An Auditor will also verify that a motor carrier's CDL driver testing program is separate from any other motor carrier-required testing. Section 382.601 requires that a motor carrier have a written policy covering the testing program. The policy will be reviewed by the Auditor to ensure it contains all of the required content listed in that section. The policy must be distributed to CDL drivers, and a signed receipt from each driver must be on file and available for inspection upon request. The Auditor will also verify that a motor carrier has made a good faith effort to obtain from previous employers three years' worth of Part 382 testing results. The Auditor will also confirm that all of the required tests are in place for all CDL drivers who may operate a CDL-required vehicle including:

  • Pre-Employment Drug Test (382.301)
  • Post-Accident Drug & Alcohol (382.303)
  • Random Drug & Alcohol (382.305)
  • Reasonable Suspicion (382.307)

The Auditor will review records to determine that testing complied with regulations, that tests were recorded on federal custody and control forms, and training for supervisors on ‘Reasonable Suspicion’ testing was completed. If a motor carrier chooses not to terminate an employee for testing positive for drug use, records must document the substance abuse professional evaluation, completion of rehab (if required), and Part 40 Return to Duty (40.305) and FollowUp (40.307) testing. For motor carriers who employ a third-party administrator (TPA) to manage the testing program, the Auditor may also elect to review the semi-annual or annual statistical summary reports. The driver qualification file is a significant point in in this component of the safety review. Motor carriers are required to use only qualified CMV operators. The documentation required in a driver file includes:

  • Driver application with all required information listed in Section 391.21.
  • Previous three years of employment verification and, if applicable, a safety performance history, and drug/alcohol test results (391.23).
  • Motor vehicle record (MVR) check for previous three years (391.23)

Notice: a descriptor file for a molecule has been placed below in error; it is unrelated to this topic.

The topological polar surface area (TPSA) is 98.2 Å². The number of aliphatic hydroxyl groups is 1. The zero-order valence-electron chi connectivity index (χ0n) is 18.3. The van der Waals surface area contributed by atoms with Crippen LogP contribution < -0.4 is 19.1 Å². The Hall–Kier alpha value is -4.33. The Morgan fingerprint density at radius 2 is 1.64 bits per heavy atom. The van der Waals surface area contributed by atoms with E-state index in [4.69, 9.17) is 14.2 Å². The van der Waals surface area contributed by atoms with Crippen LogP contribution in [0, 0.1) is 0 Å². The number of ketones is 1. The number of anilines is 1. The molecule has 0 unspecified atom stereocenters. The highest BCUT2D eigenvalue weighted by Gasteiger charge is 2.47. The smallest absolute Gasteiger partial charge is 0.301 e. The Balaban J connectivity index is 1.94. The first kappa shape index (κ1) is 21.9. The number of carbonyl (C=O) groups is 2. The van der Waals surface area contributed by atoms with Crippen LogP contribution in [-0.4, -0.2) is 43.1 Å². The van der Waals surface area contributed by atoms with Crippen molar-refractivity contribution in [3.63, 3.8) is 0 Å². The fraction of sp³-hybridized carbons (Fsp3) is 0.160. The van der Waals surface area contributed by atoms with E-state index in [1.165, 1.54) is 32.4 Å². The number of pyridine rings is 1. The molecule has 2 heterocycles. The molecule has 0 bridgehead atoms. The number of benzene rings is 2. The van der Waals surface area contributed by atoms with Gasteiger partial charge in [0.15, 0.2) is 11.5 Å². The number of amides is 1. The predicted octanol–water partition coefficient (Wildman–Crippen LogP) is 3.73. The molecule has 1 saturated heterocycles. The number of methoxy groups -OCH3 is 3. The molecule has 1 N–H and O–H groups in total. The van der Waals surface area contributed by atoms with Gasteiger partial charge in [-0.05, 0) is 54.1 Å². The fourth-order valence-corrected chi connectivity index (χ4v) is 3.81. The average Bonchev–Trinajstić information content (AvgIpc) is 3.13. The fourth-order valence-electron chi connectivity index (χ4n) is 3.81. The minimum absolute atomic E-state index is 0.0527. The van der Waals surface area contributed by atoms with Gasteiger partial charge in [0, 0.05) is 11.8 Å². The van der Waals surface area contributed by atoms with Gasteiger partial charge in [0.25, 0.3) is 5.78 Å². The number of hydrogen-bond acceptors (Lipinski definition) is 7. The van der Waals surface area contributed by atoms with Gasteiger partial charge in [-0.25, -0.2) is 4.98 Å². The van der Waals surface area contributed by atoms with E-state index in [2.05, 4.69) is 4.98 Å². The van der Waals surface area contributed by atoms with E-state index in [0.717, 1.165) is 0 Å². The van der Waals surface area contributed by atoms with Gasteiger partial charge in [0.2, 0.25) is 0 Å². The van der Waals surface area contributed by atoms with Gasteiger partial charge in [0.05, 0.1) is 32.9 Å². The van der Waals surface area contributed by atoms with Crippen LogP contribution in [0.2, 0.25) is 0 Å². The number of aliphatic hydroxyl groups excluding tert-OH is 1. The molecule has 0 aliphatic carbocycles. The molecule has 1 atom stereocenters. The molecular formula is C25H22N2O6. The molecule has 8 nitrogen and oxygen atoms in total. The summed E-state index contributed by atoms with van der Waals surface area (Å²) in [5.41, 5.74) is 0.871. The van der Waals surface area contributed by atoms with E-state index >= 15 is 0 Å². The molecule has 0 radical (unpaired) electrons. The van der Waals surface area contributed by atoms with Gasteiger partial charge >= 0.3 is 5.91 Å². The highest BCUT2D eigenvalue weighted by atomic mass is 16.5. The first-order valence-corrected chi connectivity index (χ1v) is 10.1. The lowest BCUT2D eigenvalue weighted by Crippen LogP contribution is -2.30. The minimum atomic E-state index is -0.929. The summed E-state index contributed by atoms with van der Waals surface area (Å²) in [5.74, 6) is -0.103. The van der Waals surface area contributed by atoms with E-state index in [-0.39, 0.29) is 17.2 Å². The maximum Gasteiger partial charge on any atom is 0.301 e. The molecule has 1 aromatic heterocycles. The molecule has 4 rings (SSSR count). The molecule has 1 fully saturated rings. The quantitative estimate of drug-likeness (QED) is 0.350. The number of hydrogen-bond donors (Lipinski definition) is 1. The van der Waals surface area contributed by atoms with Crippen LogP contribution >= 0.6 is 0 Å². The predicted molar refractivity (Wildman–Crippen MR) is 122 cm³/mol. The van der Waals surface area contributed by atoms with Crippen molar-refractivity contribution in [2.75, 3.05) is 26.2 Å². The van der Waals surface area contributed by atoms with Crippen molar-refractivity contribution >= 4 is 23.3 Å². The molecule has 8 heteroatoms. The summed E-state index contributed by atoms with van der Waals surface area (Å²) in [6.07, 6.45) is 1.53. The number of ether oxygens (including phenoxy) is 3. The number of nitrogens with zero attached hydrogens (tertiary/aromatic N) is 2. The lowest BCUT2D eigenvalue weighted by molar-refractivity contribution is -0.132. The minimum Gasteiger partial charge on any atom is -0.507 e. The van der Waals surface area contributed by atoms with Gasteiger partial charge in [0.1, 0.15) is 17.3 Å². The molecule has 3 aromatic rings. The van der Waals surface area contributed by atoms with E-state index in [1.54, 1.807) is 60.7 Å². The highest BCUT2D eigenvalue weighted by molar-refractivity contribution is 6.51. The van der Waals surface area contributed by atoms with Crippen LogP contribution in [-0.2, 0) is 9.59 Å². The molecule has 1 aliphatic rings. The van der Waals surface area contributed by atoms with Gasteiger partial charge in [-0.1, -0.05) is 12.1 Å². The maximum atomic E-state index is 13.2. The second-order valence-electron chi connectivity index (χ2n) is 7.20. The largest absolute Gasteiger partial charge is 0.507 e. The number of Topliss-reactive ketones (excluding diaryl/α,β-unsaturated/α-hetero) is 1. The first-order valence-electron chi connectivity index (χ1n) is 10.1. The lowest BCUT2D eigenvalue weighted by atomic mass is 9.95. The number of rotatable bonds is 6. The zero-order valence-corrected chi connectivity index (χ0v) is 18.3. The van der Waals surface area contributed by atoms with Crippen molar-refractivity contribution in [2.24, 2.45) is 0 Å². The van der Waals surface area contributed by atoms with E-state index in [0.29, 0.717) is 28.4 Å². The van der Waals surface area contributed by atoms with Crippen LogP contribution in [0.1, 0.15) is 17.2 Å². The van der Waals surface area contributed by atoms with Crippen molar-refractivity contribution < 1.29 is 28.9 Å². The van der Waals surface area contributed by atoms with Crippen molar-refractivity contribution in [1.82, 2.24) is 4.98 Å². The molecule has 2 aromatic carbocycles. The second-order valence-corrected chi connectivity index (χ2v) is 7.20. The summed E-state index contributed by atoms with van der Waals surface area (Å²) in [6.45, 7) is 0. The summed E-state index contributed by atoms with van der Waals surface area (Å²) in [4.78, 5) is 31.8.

• Road test and certification (391.31)
  • Three years of DOT physical certifications (391.43)
  • Entry-level driver training, if required (380.503).
  • Three years of annual MVRs from state(s) in three years' worth (391.25)
  • Annual written driver statement of violations, which the driver is licensed (391.25).
  • Three years of signed annual reviews from the motor carrier (391.25)
  • Any waivers granted (391.49).

Driver files should be complete, current, and correct and contain the same information in the same order. Further, although placing the actual driver DOT physical examination form in the driver file is not required, it must be readily available upon request during a C.R. Only those items listed previously are required in the file. Other records or documents the motor carrier may feel are necessary for managing the fleet may be placed elsewhere at the motor carrier’s principal place of business.  

 

3. Operational

Regulations covered in Part 395, Hours of Service of the FMCSR are the largest operational components reviewed by an Auditor. Any business operating a CMV is subject to driving limitations and hours of service record-keeping. Unless the motor carrier is using an exception, the Auditor will expect six months of driver logs and supporting documents be made available during the C.R. A motor carrier is expected to maintain a file (electronic or paper) for each regulated driver. When drivers are required to complete the standard graph log, the Auditor will examine these logs for violations of:

  • Form & Manner (395.8(d)).
  • Hours of Service (395.3).
  • Falsification of Logs.